Villains, Scoundrels, and Rogues, by Paul Martin, takes readers through a journey of history. While most of the people profiled are not famous, their exploits have made them so. More or less, anyway. Movies as well as books have used Martin’s characters as the jump off points for some of the biggest blockbusters and bestsellers ever.
Obviously, nobody in this book would be considered nice or even good. However, perhaps one should not be judged by actions alone. No matter who the actual person is, there just might be room for debate regarding whether or not the choices made are entirely by personal decision.
Ed Gein, for example, is “Hitchcock’s Hideous Inspiration.” He is the reason why Alfred Hitchcock creates Norman Bates. The movie magic is part fact and part artistic license. Gein’s mother does play a large role. This being said, her effect goes well beyond simply distrusting women. In fact, readers should find the actions of Gein most telling right after Mom dies.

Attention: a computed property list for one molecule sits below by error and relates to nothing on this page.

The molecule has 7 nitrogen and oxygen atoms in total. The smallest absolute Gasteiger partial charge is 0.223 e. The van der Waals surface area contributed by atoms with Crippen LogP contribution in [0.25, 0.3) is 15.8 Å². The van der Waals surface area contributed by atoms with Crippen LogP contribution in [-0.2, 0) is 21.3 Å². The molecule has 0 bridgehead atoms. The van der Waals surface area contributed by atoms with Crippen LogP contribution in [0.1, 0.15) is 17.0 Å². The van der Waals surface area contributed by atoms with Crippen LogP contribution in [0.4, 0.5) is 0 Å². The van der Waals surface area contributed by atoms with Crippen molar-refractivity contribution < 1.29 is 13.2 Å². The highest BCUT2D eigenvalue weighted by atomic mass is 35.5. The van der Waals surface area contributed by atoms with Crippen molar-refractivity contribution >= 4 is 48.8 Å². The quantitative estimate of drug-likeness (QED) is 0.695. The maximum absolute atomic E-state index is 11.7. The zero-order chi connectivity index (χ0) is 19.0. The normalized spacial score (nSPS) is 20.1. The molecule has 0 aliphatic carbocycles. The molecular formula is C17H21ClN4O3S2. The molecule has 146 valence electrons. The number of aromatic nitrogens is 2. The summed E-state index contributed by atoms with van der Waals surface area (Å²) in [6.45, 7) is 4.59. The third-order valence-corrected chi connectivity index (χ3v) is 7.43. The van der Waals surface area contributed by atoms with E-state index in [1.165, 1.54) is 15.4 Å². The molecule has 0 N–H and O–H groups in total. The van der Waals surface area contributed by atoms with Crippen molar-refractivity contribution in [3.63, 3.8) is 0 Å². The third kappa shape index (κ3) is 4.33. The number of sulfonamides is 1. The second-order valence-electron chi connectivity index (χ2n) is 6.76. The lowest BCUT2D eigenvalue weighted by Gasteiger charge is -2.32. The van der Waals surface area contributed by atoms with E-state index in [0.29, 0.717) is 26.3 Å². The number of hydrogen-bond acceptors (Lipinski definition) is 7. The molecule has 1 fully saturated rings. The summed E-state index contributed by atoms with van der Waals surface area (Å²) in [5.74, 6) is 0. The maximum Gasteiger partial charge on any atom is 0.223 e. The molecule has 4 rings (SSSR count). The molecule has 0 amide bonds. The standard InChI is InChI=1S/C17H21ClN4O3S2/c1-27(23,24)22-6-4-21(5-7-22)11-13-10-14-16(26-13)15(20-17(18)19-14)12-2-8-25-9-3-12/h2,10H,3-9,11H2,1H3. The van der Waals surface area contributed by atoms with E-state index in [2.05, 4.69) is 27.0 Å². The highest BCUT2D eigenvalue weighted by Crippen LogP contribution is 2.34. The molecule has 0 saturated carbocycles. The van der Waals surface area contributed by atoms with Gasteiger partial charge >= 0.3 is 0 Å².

Out of all the stories, one is familiar to just about everyone. Issac Harris and Max Blanck are “Partners in Perfidy.” They are the owners of the Triangle Factory, known far and wide for making blouses with long sleeves. Does shirtwaist ring a bell? It should, since the fire the factory is most remembered with is legendary. Harris and Blanck come off as greedy penny pinchers who completely ignored employee safety standards.
Martin has clearly done his homework in regards to how much research goes into each individual story. When one considers just how few people probably know who the characters are, the attention to detail is appreciated. Readers can form their own opinions as to what the takeaway should be. Likeable or not, these characters are memorable. Each in his or her own way leaves an image behind of just who the person is that readers will judge good, bad, or otherwise.Powered by Sidelines